Some marketers swear by odd pricing, but empirical researchers and studies are split on the issue. In 2003 the Quantitative Marketing and Economics Journal published a study supporting odd pricing, but in 2013 Booz & Company published a summary concluding that consumers actually prefer round numbers.

13. Pay what you want

A pay-what-you-want (PWYW) strategy lets consumers name the price they’re willing to pay for an item.

In Action: In some cases, consumers may not be required to set a price until after consumption — as with tips where diners do not decide how much to tip their server until after the meal.

A common PWYW strategy employed online is when software developers offer apps for free with the option of donating a dollar amount.

PWYW pricing can be attractive to buyers initially, but with repeated transactions, margins tend to decrease over time.

14. Penetration pricing

Penetration pricing sets prices low in order to penetrate a market by attracting consumers, with the intent of raising the price later after a market niche has been established.

In Action: Software app companies often offer a free trial period before raising prices. However, it requires enough capital to remain in business until prices can be raised. Once prices have been raised, ongoing discounts and sales are typically needed to retain customers and stave off competition.

15. Predatory pricing

Predatory pricing, also known as undercutting, uses unprofitable pricing to discourage competition. Where limit pricing seeks to discourage competitors from entering markets, predatory pricing seeks to eliminate existing competition.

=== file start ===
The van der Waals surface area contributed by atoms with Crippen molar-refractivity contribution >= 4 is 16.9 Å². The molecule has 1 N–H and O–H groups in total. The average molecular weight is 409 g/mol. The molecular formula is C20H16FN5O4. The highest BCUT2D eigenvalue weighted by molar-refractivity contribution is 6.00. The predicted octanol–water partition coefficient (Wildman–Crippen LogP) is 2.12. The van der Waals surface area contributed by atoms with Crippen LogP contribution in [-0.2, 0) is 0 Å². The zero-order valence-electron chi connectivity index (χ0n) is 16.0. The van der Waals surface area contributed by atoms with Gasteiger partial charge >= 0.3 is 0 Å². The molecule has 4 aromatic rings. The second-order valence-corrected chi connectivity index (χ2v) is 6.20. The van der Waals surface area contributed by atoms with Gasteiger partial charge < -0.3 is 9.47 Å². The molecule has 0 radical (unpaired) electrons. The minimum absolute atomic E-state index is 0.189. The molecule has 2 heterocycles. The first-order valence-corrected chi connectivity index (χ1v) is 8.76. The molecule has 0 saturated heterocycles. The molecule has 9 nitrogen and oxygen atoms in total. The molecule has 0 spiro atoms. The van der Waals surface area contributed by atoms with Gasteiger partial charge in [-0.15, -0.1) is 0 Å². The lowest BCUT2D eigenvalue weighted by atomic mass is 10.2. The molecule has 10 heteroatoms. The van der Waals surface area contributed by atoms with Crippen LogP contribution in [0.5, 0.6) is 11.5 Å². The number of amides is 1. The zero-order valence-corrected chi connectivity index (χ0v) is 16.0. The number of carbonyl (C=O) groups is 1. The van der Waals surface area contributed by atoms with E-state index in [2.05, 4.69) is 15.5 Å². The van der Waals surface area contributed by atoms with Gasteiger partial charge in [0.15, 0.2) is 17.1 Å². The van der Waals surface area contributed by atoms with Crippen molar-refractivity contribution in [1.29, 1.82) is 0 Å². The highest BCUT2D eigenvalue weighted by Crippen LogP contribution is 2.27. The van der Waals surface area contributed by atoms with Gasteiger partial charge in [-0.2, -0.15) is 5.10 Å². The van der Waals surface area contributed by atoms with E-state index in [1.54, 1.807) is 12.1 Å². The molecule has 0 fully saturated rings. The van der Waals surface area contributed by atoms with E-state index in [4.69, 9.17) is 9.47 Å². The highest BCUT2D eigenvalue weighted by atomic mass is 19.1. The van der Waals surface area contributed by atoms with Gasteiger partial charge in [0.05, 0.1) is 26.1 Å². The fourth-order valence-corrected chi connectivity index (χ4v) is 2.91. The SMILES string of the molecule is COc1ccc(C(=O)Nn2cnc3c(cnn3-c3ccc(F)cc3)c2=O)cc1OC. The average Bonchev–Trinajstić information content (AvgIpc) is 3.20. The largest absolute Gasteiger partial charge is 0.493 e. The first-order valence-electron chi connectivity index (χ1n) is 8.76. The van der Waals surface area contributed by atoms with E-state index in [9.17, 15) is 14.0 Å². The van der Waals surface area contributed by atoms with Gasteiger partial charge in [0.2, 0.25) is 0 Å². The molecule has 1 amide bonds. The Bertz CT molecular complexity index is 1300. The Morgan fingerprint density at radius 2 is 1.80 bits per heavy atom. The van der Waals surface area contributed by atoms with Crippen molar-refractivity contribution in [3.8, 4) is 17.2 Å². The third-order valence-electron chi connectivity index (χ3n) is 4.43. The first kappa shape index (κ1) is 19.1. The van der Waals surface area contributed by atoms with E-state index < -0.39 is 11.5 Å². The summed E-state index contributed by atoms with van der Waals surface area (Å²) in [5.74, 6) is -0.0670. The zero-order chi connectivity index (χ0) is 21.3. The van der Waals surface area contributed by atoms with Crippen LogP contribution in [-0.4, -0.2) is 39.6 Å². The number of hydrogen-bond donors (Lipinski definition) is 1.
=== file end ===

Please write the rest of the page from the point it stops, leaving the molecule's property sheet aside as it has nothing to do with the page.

In Action: Some large cable companies have used predatory pricing to eliminate smaller competitors.

Like limit pricing, predatory pricing is most effective when wielded by large companies with deep pockets, but runs the risk of short-term effectiveness and illegality.

16. Premium decoy pricing

Premium decoy pricing is a variant of decoy pricing that sets one price arbitrarily high in order to promote a lower-priced offer.

An online magazine might run an offer advertising a digital subscription for $25 and a print subscription for $50, expecting that the print option will make the digital option look more attractive to consumers.

In Action: Apple frequently uses this strategy to promote products — like when it priced the iPod higher than the iPhone despite equivalent functionality.

Premium decoy pricing can be effective but the cost of producing the decoy must be low enough to offset the sales it loses to the competing item.

17. Premium pricing

Premium pricing deliberately maintains an item’s artificially high price to create a perception that expensive must equal brand value.

In Action: Luxury cars and jewelry typically use this strategy.

Premium pricing has the advantages of delivering a high profit margin and making it difficult for competitors to enter a niche. However, it requires high unit costs and high expenditures to maintain brand image, as well as restricting sales volume to premium customers.

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18. Price discrimination

Price discrimination sets different pricing policies for different market segments.

In Action: Google Apps offers different pricing packages to consumers than it does for business users. Other variations of this method include movie theatres, which may charge different prices for different age groups or show times.

To use price discrimination effectively, three things must happen:

  • First, have a good idea of what different market segments are willing to pay.
  • Second, prevent resale of products from one segment to another. This occurs frequently with ticket scalping, for example.
  • And third, have enough power over the market to control price changes.

The absence of one or more of these conditions tends to make price discrimination less profitable.

19. Price leadership

Price leadership is a strategy employed by companies that control industries enough to establish a pricing pattern that competitors must follow. Companies sharing control of the market agree not to undercut each other through forms of competition such as price cutting or disproportionate advertising.